This one is for you, Kathy!
Common Name: Thyme
Scientific Name: Thymus species (There are over 100 varieties of Thyme, all stemming from Thymus serphyllum or ..ther-of-thyme..r
Family: Labiatae (the mint family, square stems)
Parts Used: Aerial (above ground) parts
Harvesting: Thyme is an evergreen and can be picked year round. But, the best time for harvest is when it is in bloom, during the summer months. Strip the leaves from the hardened stem for use, if you like.
Constituents/Nutrition: volatile oils (thymol, carvacrol, etc. account for most of its effects), lamiaceae tannins, flavonoids, treterpenoid saponins, high in Aluminum, chromium, fiber, iron, silicon, and many other minerals
Properties/Actions: Antiseptic, carminative, diaphoretic, expectorant, vulnerary (wound healing), anthelmintic (expels worms), aromatic, anti-inflammatory, antibacterial, antifungal
Uses/Indications: To soothe coughs (!!), relieve fever, expel gas, increase perspiration, mild mood elevator, for inflammation and spastic conditions of the upper respiratory tract (colds, coughs, bronchitis, etc.) and gastrointestinal tract, mouthwash, mild insect repellant
Folk History/Magical Uses: Thyme has a long history of use dating back to at least 3500 BC!! Egyptians used it as part of their embalming oil. Thyme was used in temples as incense, and in Greece the highest compliment a man could receive was to tell him he smelled of thyme, because it was the symbol of courage, elegance, and grace. In Medieval days, Thyme was put in cordials to inspire courage and strength. Thyme was sewn into kerchiefs in the Middle ages and given to knights to protect them in battle. It was also thought to be a favorite herb of the fairies, who would dance on beds of Thyme at midnight on Midsummer.?Eve. In WWI, the oil of Thyme was used as an antiseptic. The flowers are wonderful for attracting honeybees.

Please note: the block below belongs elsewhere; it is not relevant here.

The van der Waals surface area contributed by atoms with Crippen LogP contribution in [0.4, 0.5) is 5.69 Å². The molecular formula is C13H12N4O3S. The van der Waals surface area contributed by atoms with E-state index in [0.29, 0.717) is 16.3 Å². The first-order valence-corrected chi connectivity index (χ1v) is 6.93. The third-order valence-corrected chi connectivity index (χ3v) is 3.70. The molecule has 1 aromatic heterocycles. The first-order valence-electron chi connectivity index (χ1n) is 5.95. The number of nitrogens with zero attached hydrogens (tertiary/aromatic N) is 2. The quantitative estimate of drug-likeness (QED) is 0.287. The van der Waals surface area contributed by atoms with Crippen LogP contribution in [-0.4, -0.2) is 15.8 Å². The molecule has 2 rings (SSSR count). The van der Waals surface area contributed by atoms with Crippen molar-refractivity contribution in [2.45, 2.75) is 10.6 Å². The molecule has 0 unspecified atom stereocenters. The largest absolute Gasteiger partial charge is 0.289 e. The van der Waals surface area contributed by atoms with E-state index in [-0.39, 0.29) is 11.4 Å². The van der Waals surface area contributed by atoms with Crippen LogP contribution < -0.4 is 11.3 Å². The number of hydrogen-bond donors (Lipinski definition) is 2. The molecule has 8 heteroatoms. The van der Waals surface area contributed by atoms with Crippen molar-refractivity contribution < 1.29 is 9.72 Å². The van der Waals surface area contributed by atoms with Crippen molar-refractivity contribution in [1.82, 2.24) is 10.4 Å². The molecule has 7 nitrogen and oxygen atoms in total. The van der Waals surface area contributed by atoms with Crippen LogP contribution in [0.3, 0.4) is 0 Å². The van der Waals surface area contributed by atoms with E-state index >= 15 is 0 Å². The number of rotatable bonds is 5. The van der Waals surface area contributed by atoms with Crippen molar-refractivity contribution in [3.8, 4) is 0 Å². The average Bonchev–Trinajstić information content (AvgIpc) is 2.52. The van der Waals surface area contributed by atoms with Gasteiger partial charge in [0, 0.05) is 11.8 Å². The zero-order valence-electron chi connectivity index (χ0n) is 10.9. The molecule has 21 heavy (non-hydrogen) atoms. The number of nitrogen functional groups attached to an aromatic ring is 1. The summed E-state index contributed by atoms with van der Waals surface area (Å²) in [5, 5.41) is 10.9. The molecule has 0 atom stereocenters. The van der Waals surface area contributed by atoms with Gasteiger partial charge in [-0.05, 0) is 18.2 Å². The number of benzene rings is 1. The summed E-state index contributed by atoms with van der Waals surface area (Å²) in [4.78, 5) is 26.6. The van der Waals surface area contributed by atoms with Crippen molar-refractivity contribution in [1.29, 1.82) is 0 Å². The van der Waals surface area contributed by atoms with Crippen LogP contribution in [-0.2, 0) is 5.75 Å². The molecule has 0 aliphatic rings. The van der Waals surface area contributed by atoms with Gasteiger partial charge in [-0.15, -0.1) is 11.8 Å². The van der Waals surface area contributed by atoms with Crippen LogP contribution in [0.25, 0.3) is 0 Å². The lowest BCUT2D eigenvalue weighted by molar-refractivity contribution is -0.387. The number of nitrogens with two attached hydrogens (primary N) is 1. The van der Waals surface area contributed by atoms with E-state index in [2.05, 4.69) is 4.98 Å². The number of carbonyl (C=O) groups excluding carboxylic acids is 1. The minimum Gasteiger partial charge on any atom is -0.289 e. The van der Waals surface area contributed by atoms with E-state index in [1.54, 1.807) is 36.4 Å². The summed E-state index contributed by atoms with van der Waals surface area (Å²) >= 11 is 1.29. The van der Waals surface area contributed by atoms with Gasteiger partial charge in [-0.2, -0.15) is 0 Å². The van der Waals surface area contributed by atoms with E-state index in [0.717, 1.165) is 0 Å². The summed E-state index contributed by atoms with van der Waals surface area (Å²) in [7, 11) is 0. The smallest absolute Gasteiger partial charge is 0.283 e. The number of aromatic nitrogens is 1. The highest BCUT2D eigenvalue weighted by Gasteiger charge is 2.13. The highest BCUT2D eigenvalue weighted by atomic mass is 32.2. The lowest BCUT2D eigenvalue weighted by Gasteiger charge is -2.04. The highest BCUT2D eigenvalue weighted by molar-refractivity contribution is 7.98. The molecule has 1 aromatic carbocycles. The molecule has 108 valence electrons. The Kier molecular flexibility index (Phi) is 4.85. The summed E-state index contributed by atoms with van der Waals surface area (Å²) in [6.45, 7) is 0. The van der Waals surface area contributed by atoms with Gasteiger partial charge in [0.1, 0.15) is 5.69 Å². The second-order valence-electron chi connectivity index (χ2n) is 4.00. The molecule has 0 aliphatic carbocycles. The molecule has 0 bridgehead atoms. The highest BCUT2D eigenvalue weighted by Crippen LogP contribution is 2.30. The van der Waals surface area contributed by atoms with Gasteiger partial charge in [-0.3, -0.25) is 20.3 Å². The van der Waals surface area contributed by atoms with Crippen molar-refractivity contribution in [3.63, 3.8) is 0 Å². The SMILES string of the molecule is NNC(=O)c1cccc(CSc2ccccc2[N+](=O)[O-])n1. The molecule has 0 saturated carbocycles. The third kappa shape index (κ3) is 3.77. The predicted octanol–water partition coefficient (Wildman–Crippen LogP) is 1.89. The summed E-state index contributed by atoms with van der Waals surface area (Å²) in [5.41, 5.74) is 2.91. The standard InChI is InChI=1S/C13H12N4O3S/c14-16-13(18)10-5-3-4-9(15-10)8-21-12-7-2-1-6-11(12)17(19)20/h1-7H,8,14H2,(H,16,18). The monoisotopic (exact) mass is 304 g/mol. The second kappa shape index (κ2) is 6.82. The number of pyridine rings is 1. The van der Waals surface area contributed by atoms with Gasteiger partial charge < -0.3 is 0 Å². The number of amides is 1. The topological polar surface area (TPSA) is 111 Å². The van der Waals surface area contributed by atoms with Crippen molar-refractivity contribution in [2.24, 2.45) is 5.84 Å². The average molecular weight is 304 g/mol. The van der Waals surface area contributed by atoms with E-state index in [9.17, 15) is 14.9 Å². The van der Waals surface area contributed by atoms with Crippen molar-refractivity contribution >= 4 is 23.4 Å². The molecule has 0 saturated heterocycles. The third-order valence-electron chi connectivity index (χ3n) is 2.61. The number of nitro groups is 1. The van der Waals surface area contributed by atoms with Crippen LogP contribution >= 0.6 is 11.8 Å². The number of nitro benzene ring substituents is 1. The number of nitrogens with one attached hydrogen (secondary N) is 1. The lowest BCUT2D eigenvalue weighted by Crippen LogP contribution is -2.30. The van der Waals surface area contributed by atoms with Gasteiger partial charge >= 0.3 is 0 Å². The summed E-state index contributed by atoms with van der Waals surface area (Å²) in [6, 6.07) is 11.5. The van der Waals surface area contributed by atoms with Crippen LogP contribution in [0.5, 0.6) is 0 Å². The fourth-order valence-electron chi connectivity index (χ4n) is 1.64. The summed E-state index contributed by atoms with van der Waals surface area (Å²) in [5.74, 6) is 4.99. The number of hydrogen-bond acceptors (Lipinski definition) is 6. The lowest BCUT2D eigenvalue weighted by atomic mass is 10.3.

Cautions/Side Effects: Thyme oil can be toxic in large doses. Thyme is also very stimulation and shouldn.?be used medicinally during pregnancy or while nursing.
Preparation/Dosage: Can be prepared as a tea, mouthwash, essential oil, salve, oil, liniment, tincture, and more. The dosage and preparation would depend on the condition you are treating.
Recipe: Spiced Olive Oil-
To one cup of Olive Oil, add 1 tsp. each of Thyme, Rosemary, Basil and Sea Salt, and 1 or 2 whole cloves of garlic. Use as a dip for breads. The longer it sits, the stronger it will be. Mmmmmm.
My Thoughts:I have not used this herb a whole lot in my remedies, but when I have, it works wonderfully! I love adding it to cough syrups, and medicines for cold and flu. This might be a nice one to add to your elderberry syrup if you plan to use it for coughs, or just make cough drops with it!
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Cunningham, S. 2000. Magical Herbalism. Llewellyn Publications, Minnesota.
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McVicar, J. 1994. The Complete Herb Book. Kyle Cathie Limited, London.
Onstad, D. 1996. Whole Foods Companion. Chelsea Green Publishing, Vermont.
Skenderi, G. 2003. Herbal Vade Mecum. Herbacy Press, New Jersey.
Tierra, L. 2000. A Kid.?Herb Book. Reed Publishers, California.